If you're of a certain age, the chances are that you will remember early visits to a dentist, where an extraction meant just that – no more tooth in that location. Back in those days this was quite expensive and involved an element of guesswork when it came to replacement, but today the story is very different. Advances in technology and methodology mean that you have several different choices if you are faced with a tooth extraction. What has changed over the years?
Improvements over Time
A modern-day dental surgery relies on the very best in technology to augment the skill of the dentist. Diagnostic imaging, in particular, is one of the breakthroughs.
A dentist can use this type of imaging to very accurately plan where to locate an implant following the extraction of a tooth. In the "old days," he or she needed to rely on two-dimensional images and a lot on their previous experience in order to help them plan. However, there is no element of guesswork anymore as these diagnostic images allow the dentist to determine both the quality and the density of the bone in the target location.
The old x-rays were only able to tell the dentist about the overall dimensions of the bone and could not give any information regarding how dense it was within. Therefore, the dentist did not really know whether the bone was strong enough to support an implant.
Mapping with Confidence
Digital imaging systems are able to fully "map" the anatomy of a patient's jaw without any invasive surgery. Three-dimensional software programs are loaded onto a computer screen in the dentist's surgery and make use of revolutionary cone beam CT scanners.
For the patient, this is groundbreaking. It means that the dentist will be able to determine how effective an implant surgery procedure could be before the treatment takes place. This will in turn reduce the time that the patient needs to be seated in the chair, saving money along the way, as well.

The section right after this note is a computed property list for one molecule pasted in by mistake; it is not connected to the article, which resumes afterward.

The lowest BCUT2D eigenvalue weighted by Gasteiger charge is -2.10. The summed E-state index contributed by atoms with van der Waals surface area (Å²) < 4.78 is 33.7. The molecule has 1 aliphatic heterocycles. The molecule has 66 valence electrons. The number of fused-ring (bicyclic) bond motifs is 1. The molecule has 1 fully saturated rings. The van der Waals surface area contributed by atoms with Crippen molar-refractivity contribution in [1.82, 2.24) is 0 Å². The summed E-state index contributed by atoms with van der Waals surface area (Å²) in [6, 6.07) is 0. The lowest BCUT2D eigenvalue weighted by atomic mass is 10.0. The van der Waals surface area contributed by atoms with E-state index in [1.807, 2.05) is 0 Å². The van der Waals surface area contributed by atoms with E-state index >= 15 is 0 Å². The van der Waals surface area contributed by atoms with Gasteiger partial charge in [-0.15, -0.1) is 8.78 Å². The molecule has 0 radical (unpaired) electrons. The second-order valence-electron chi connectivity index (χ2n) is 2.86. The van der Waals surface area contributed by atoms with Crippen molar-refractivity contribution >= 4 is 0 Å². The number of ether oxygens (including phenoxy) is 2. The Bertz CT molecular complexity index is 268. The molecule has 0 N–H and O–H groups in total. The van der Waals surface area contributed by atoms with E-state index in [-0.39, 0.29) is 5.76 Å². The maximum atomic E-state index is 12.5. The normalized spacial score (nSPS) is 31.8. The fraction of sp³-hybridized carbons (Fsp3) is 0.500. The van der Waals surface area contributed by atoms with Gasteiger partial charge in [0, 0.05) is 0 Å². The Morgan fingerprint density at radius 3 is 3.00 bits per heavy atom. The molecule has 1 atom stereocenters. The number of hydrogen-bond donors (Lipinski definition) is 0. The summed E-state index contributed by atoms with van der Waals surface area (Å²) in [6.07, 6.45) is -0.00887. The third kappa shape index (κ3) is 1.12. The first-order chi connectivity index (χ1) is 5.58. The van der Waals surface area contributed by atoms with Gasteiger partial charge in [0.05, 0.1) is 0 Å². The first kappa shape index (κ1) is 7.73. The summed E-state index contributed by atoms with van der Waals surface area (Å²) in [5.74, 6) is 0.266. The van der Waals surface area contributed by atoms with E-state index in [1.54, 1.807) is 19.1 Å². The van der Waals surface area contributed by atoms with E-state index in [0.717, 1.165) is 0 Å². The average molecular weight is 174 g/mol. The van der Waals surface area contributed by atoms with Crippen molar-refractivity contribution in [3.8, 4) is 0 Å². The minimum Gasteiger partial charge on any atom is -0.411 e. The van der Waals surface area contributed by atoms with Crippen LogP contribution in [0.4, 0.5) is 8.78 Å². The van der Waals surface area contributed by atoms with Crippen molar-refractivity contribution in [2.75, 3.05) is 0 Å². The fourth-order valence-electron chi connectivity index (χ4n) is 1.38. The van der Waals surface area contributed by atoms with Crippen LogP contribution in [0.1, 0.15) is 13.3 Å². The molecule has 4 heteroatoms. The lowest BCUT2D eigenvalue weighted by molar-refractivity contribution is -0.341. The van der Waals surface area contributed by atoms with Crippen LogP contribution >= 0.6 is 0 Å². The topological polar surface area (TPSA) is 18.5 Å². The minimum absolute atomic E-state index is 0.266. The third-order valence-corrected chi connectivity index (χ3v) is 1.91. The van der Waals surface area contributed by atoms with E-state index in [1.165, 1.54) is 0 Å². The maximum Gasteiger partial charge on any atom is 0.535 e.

Look for the CT Scanner
Have a word with your dentist to see if they have the latest cone beam CT scanner, as they are becoming very commonplace in surgeries across Australia. This is one of the key developments in dental technology over the last 10 years and it means that it's no longer necessary for patients to visit a third-party location, such as a hospital, to gather this type of medical imagery.
Maintaining the Status Quo
The dentist will always consider replacement options if it's necessary for them to consider an extraction first. The latest technology allows patients to maintain their full aesthetic and functional capability, with full confidence.Share
9 October 2017
As you age, it can become harder to take care of your teeth. Motor challenges can make it hard to floss, while memory issues may make it easy to overlook brushing. Whether you are a senior looking for solutions to some of the common dental problems or a senior with specific questions about cavities or oral surgery, you have come to the right place. In this blog, I am going to touch on a range of topics related to seniors and oral health. This is the type of resource I wish my mum would have had access to in her senior years, and I hope you enjoy having access to it during yours. I appreciate you reading my posts.